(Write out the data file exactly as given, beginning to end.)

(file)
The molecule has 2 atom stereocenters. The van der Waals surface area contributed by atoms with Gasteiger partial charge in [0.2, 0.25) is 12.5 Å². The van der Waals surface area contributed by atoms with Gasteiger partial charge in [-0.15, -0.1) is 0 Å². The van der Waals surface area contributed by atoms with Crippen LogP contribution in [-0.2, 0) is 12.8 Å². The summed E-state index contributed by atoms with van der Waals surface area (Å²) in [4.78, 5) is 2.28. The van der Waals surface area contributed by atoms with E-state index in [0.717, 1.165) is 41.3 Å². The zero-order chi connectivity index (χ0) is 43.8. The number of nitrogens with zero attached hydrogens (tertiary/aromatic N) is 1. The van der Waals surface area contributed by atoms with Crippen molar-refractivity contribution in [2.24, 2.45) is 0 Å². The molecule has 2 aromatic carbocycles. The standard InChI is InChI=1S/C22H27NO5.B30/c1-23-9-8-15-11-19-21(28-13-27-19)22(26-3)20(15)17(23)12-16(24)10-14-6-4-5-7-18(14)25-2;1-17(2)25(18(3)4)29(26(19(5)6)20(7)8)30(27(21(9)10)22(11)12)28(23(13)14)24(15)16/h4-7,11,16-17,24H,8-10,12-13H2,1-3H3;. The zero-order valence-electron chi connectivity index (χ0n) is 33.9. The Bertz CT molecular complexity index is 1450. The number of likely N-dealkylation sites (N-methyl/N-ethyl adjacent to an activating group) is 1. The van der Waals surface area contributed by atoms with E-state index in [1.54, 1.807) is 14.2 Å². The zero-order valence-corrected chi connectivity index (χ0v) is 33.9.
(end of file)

The molecule has 2 atom stereocenters. The van der Waals surface area contributed by atoms with Gasteiger partial charge in [0.2, 0.25) is 12.5 Å². The van der Waals surface area contributed by atoms with Gasteiger partial charge in [-0.15, -0.1) is 0 Å². The van der Waals surface area contributed by atoms with Crippen LogP contribution in [-0.2, 0) is 12.8 Å². The summed E-state index contributed by atoms with van der Waals surface area (Å²) in [4.78, 5) is 2.28. The van der Waals surface area contributed by atoms with E-state index in [0.717, 1.165) is 41.3 Å². The zero-order chi connectivity index (χ0) is 43.8. The number of nitrogens with zero attached hydrogens (tertiary/aromatic N) is 1. The van der Waals surface area contributed by atoms with Crippen molar-refractivity contribution in [2.24, 2.45) is 0 Å². The molecule has 2 aromatic carbocycles. The standard InChI is InChI=1S/C22H27NO5.B30/c1-23-9-8-15-11-19-21(28-13-27-19)22(26-3)20(15)17(23)12-16(24)10-14-6-4-5-7-18(14)25-2;1-17(2)25(18(3)4)29(26(19(5)6)20(7)8)30(27(21(9)10)22(11)12)28(23(13)14)24(15)16/h4-7,11,16-17,24H,8-10,12-13H2,1-3H3;. The zero-order valence-electron chi connectivity index (χ0n) is 33.9. The Bertz CT molecular complexity index is 1450. The number of likely N-dealkylation sites (N-methyl/N-ethyl adjacent to an activating group) is 1. The van der Waals surface area contributed by atoms with E-state index in [1.54, 1.807) is 14.2 Å². The zero-order valence-corrected chi connectivity index (χ0v) is 33.9.